The Pamphlet Collection of Sir Robert Stout: Volume 84
On + Inebriety and the Duty of the State with Regard to Inebriates
On + Inebriety and the Duty of the State with Regard to Inebriates.
t is now universally recoguised that one of the duties of State is to take cognisance of the diseases which may affect the people, whether with a view to promote the better treatment of disease or to its prevention. Already the most beneficial effects have resulted from legislation on sanitary matters, and it is not unreasonable to hope that in time many of the grosser and more palpable forms of disease may be completely stamped out; and medical science will be left free to occupy itself with the more obscure, and—if I may use the word—finer, diseases which affect mankind. But whatever be the form of the disease, if it appear that legislation can lessen its prevalence or diminish its effects, it is clearly the duty of the State to pass such laws as may attain that end.
To medical men, especially those who have devoted themselves to the study of the diseases of the nervous system, it is unnecessary to prove that inebriety is a disease, just as epilepsy, hysteria, &c., are diseases. But this is far from being understood by the general public, whose ignorance of its true nature is reflected in the laws passed for the punishment of habitual drunkards. I will first endeavour to show on what grounds inebriety should be regarded as a disease; and next, that it is a disease in which the State has an especial duty towards persons affected by it, for the sake of the public as well as for their own.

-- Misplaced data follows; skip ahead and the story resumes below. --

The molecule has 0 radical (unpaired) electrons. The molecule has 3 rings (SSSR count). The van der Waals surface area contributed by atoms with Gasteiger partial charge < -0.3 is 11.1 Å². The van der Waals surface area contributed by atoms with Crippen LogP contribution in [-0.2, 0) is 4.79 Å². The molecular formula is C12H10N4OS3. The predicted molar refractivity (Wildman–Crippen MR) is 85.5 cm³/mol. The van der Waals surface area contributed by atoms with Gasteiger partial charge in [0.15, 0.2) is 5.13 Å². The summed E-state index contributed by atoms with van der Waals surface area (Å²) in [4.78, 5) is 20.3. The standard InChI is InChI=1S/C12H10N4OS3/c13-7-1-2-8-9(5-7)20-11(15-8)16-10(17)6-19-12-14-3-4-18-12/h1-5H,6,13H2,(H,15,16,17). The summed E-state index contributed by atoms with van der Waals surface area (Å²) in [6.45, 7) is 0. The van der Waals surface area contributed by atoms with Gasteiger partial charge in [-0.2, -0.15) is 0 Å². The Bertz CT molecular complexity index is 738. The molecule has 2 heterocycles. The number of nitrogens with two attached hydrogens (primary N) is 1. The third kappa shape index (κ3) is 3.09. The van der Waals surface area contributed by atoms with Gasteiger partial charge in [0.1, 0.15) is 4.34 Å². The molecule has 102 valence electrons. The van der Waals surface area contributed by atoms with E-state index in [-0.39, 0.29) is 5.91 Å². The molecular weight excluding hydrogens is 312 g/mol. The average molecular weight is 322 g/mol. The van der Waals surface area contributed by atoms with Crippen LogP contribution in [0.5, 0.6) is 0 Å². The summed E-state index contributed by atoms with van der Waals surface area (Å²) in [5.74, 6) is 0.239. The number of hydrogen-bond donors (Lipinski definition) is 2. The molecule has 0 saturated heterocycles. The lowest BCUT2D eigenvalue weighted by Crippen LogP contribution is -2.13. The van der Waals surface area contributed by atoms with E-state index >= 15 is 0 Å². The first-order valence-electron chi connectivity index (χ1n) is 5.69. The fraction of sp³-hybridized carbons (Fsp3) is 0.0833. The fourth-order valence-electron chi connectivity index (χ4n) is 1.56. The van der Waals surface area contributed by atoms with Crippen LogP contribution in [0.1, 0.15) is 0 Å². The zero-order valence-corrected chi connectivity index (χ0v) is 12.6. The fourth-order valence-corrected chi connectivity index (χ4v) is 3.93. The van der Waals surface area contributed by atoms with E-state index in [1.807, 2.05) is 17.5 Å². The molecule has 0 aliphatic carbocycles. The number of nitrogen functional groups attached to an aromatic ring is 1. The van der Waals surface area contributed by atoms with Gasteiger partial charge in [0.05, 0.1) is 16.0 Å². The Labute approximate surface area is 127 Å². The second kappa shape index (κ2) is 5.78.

As regards the terms "inebriates" and "inebriety," these mean drunkards and drunkenness respectively; but the words "drunkards" and "drunkenness" are so commonly associated with the idea of a Vice, for which the drunkard merits punishment only, that there is now a tendency to substitute the Latin forms by which the disease-aspect of drunkenness will be indicated. The term "inebriety" refers more properly to the periodic form of the disease. I would define inebriety to be a disease of the nervous system, page 6 characterised by periodical fits of depression and restlessness and craving for alcohol. The restlessness and craving begin gradually, attain a certain height—a climax, and then have a tendency to decline. This is the natural course of the fit, or attack, if the patient is not treated by himself or by others with alcohol, which would have the effect of prolonging the attack indefinitely. The periodicity of the attacks alone is sufficient to mark the nervous origin of the disease. In this it resembles other nervous diseases of the so-called functional class, such as epilepsy, nervous headache or migraine, spinal irritability, neuralgia, &c.